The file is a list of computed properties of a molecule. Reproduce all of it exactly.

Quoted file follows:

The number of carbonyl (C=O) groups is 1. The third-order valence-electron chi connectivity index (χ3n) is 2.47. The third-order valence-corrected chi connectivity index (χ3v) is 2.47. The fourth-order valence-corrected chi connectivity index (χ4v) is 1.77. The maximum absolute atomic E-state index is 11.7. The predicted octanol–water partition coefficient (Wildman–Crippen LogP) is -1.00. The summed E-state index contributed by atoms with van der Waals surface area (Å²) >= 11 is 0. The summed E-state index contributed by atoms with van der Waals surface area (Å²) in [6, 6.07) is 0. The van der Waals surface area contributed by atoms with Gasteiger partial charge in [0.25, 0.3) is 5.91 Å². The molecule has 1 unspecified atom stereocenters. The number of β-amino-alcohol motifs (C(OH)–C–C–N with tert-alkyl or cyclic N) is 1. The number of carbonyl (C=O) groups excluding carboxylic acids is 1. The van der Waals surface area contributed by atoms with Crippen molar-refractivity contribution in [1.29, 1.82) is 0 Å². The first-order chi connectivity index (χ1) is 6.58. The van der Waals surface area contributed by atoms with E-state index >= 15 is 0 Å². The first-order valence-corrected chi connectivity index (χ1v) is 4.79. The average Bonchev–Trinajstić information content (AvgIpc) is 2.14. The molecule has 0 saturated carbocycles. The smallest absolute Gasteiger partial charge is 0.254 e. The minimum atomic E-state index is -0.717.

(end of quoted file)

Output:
The number of carbonyl (C=O) groups is 1. The third-order valence-electron chi connectivity index (χ3n) is 2.47. The third-order valence-corrected chi connectivity index (χ3v) is 2.47. The fourth-order valence-corrected chi connectivity index (χ4v) is 1.77. The maximum absolute atomic E-state index is 11.7. The predicted octanol–water partition coefficient (Wildman–Crippen LogP) is -1.00. The summed E-state index contributed by atoms with van der Waals surface area (Å²) >= 11 is 0. The summed E-state index contributed by atoms with van der Waals surface area (Å²) in [6, 6.07) is 0. The van der Waals surface area contributed by atoms with Gasteiger partial charge in [0.25, 0.3) is 5.91 Å². The molecule has 1 unspecified atom stereocenters. The number of β-amino-alcohol motifs (C(OH)–C–C–N with tert-alkyl or cyclic N) is 1. The number of carbonyl (C=O) groups excluding carboxylic acids is 1. The van der Waals surface area contributed by atoms with Crippen molar-refractivity contribution in [1.29, 1.82) is 0 Å². The first-order chi connectivity index (χ1) is 6.58. The van der Waals surface area contributed by atoms with E-state index >= 15 is 0 Å². The first-order valence-corrected chi connectivity index (χ1v) is 4.79. The average Bonchev–Trinajstić information content (AvgIpc) is 2.14. The molecule has 0 saturated carbocycles. The smallest absolute Gasteiger partial charge is 0.254 e. The minimum atomic E-state index is -0.717.